EBAA’s view is that business aviation should be all about giving clients the freedom to choose. BBGA boss Marc Bailey noted that the UK is also positive about the potential, telling delegates he was aware of six companies in the UK alone looking to start operations with these aircraft.
Their common powerplant is the venerable Pratt & Whitney Canada PT6 engine, with up to 2,000shp power and the potential for further growth. The turboprop has clocked up 335m flying hours since entering service in the 1960s.
However, the OEMs still have to accumulate sufficient airframe-engine combination (pairing) hours before the authorities will be comfortable with mandating their use for commercial SET operations.
And while the core of the new GE engine selected to power Textron’s all-new Cessna Denali single-engine turboprop has been around for a while, airframe and engine will have to be proven for some time and accumulate many hours of operation before it can join the established PC-12, TBMs and Caravan family as another option for commercial operations in Europe, at least.
European Regions Airline Association (ERAA) director-general Simon Macnamara acknowledged there is a gap in the market – under 50 seats. Twin-engine turboprops are enjoying a revival and for the first time there were more turboprops than jets in ERAA member airline fleets, he said.
He acknowledged he can see the potential, akin to the early 1980s when King Air aircraft were flying scheduled routes (Gatwick – Morlaix) with the likes of Brit Air.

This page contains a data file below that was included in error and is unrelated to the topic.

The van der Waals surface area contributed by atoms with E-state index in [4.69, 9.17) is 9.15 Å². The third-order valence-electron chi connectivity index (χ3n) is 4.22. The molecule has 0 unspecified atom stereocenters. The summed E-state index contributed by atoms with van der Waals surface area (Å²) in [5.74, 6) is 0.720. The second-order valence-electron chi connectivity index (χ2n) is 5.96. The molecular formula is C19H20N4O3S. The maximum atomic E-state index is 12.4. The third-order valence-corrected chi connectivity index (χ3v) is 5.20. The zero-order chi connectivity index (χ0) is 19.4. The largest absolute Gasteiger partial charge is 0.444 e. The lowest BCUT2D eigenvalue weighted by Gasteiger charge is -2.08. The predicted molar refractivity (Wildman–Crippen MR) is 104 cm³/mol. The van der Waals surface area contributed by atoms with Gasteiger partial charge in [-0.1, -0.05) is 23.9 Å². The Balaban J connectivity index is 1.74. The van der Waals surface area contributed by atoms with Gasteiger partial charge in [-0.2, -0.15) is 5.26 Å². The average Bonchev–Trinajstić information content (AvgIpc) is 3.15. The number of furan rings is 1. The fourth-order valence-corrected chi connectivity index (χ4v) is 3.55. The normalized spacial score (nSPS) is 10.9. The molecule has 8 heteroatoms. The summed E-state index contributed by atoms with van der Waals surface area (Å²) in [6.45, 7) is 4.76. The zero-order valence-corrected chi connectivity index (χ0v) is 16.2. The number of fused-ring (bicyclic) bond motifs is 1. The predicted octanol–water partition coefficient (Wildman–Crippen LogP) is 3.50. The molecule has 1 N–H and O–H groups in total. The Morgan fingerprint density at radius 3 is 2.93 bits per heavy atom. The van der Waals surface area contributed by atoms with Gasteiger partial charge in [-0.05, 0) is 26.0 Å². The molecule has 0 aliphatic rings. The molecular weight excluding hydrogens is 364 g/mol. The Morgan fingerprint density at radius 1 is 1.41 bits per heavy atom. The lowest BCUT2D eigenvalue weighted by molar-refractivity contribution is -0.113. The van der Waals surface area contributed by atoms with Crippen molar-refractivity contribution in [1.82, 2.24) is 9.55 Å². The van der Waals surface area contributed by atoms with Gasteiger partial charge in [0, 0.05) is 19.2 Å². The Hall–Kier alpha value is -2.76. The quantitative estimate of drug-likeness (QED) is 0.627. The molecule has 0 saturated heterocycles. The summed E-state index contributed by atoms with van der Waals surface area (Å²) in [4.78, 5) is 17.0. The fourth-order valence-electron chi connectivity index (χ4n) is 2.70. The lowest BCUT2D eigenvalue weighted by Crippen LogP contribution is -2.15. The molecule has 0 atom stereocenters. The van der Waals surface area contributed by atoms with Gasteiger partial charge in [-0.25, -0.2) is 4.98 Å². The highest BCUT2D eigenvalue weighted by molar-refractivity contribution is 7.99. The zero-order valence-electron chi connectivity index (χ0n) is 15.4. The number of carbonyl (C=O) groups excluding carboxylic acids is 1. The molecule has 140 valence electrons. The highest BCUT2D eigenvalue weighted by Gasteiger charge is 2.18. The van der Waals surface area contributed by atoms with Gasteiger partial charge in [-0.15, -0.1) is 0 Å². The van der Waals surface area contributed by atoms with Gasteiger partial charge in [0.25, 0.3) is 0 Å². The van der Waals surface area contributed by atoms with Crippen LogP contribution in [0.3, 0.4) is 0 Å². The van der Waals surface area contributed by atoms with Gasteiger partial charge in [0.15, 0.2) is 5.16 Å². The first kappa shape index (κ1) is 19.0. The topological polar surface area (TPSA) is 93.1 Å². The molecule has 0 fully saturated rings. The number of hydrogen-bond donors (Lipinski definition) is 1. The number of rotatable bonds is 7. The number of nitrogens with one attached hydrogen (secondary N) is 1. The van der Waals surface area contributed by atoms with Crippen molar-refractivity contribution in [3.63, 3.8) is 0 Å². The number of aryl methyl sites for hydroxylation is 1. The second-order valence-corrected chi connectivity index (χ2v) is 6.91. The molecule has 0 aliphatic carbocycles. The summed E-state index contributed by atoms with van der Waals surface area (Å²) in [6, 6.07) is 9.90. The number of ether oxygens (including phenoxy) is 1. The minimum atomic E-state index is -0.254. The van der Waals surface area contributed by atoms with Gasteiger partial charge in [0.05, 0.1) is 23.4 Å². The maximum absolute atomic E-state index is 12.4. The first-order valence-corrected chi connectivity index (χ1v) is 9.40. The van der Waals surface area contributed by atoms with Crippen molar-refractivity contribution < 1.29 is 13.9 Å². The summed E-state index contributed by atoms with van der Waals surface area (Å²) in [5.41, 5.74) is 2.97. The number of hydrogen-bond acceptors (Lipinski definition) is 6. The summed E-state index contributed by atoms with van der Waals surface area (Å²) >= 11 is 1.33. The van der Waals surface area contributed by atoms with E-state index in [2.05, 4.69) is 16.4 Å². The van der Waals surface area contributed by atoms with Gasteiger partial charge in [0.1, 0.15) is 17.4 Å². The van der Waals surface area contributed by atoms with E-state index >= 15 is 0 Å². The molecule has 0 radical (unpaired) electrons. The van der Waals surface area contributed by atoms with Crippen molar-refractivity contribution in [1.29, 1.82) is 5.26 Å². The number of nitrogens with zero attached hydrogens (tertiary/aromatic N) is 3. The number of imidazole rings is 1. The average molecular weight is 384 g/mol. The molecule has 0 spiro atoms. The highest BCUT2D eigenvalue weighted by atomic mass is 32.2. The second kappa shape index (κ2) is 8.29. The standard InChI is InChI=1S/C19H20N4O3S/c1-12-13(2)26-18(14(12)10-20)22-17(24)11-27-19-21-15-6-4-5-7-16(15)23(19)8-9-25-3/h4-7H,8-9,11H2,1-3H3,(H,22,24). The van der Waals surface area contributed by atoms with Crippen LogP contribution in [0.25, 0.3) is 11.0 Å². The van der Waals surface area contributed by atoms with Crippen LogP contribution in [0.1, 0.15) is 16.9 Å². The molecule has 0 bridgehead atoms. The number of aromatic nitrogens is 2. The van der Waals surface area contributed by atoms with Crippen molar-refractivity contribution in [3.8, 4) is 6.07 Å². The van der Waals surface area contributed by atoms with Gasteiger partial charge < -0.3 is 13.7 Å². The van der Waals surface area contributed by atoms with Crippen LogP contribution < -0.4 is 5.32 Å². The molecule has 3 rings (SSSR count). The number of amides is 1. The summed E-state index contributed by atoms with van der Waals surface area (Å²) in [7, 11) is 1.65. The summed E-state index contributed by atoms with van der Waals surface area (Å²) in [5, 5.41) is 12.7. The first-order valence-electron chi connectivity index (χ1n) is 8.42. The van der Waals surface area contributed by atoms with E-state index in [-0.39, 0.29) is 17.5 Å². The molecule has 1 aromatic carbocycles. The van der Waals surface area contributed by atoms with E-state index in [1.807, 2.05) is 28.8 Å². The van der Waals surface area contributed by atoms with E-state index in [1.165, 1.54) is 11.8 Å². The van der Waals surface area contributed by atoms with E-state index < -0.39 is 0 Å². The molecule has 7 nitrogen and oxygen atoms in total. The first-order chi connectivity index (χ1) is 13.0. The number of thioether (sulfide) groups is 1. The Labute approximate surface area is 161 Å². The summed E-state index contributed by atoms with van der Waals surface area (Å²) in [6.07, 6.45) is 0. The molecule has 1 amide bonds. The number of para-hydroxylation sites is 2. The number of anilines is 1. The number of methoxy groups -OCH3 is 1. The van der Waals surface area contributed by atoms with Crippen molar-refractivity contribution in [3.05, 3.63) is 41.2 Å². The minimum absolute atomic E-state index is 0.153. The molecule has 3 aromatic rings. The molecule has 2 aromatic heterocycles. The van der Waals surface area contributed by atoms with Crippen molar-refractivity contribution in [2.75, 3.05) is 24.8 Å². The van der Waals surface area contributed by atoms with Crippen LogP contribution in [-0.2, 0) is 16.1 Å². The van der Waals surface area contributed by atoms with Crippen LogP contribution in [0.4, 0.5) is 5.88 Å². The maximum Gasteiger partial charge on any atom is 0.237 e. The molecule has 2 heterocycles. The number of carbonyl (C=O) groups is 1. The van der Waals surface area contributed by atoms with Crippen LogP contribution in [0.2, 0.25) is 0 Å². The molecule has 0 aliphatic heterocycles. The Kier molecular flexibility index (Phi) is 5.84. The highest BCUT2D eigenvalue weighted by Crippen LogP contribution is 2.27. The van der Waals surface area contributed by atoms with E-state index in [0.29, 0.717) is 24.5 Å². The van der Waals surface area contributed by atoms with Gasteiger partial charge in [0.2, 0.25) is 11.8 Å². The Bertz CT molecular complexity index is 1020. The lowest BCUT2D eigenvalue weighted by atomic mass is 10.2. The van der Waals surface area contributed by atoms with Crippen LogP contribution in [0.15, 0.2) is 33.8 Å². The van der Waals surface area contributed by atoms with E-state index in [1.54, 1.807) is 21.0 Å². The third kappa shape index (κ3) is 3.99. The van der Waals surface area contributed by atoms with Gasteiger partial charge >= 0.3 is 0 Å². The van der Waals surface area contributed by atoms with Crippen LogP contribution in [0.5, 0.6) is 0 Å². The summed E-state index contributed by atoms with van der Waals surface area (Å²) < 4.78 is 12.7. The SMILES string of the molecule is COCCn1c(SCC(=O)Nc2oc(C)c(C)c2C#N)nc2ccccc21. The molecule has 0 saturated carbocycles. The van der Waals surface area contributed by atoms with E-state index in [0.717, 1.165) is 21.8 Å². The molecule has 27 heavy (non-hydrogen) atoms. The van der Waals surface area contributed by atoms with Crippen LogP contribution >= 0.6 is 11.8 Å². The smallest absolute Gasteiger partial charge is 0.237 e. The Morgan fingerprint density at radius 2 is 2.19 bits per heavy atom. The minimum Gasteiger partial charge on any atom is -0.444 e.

Sharing Macnamara’s panel was Raoul Witherall, CEO of FlyPlymouth, which is currently crowd-funding to purchase Plymouth Airport, closed since 2011, from Sutton Harbour Holdings. The consortium has plans to re-open the facility, initially as an important GA airport with a complementary mini-FBO.
Oxygen Aviation director David Macdonald stressed that how SETops is promoted and how users hear about it will be important. If there is a charter solution available with a PC-12, people will want to hear about it.
Why would someone want to take a SETOps over a Mustang? The competitive price and short-runway capability; in order to reach an airport that couldn’t be reached before.
To maximise the benefits to the users, members of the aviation community will need to educate themselves on which airports this new category of commercial aircraft can use, he added.
PrivateFly CEO Adam Twidell suggested the buying time with this sector is very short, with customers often taking the decision to fly on the day they request the charter. The age of the aircraft too, for UK and Europe, is also very important.
Blink managing director Cameron Ogden said the Cessna Mustang his company flies has worked because of its price point – price is key at the lower end of the market and partnering with the airlines, he suggested, is clever to get the brand awareness up. Blink is now working with Air France.
The conference, chaired by James Dillon-Godfray and Synergy Aviation’s Dave Edwards, and organised by Emerald Media, heard there is a far wider potential to open up a whole new chapter of GA operations through to new-generation piston aircraft –“realistic air-taxi Ubers”, as it was decribed. And this interest is being mirrored elsewhere in the world. But infrastructure and qualified pilots will be the key to success.